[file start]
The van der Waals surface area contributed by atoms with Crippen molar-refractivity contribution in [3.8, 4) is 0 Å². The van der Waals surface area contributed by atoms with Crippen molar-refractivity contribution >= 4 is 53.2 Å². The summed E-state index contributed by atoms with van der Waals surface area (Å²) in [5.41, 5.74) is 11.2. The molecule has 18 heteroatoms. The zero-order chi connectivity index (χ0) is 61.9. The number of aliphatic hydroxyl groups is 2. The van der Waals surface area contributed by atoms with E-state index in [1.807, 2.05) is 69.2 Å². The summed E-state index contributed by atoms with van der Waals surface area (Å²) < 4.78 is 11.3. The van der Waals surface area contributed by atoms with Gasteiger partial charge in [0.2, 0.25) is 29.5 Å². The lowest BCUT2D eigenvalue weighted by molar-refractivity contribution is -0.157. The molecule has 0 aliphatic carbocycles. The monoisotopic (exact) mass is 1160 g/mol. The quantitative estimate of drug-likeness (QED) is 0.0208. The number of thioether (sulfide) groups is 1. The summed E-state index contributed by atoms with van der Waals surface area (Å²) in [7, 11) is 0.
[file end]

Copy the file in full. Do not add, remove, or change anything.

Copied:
The van der Waals surface area contributed by atoms with Crippen molar-refractivity contribution in [3.8, 4) is 0 Å². The van der Waals surface area contributed by atoms with Crippen molar-refractivity contribution >= 4 is 53.2 Å². The summed E-state index contributed by atoms with van der Waals surface area (Å²) in [5.41, 5.74) is 11.2. The molecule has 18 heteroatoms. The zero-order chi connectivity index (χ0) is 61.9. The number of aliphatic hydroxyl groups is 2. The van der Waals surface area contributed by atoms with E-state index in [1.807, 2.05) is 69.2 Å². The summed E-state index contributed by atoms with van der Waals surface area (Å²) < 4.78 is 11.3. The van der Waals surface area contributed by atoms with Gasteiger partial charge in [0.2, 0.25) is 29.5 Å². The lowest BCUT2D eigenvalue weighted by molar-refractivity contribution is -0.157. The molecule has 0 aliphatic carbocycles. The monoisotopic (exact) mass is 1160 g/mol. The quantitative estimate of drug-likeness (QED) is 0.0208. The number of thioether (sulfide) groups is 1. The summed E-state index contributed by atoms with van der Waals surface area (Å²) in [7, 11) is 0.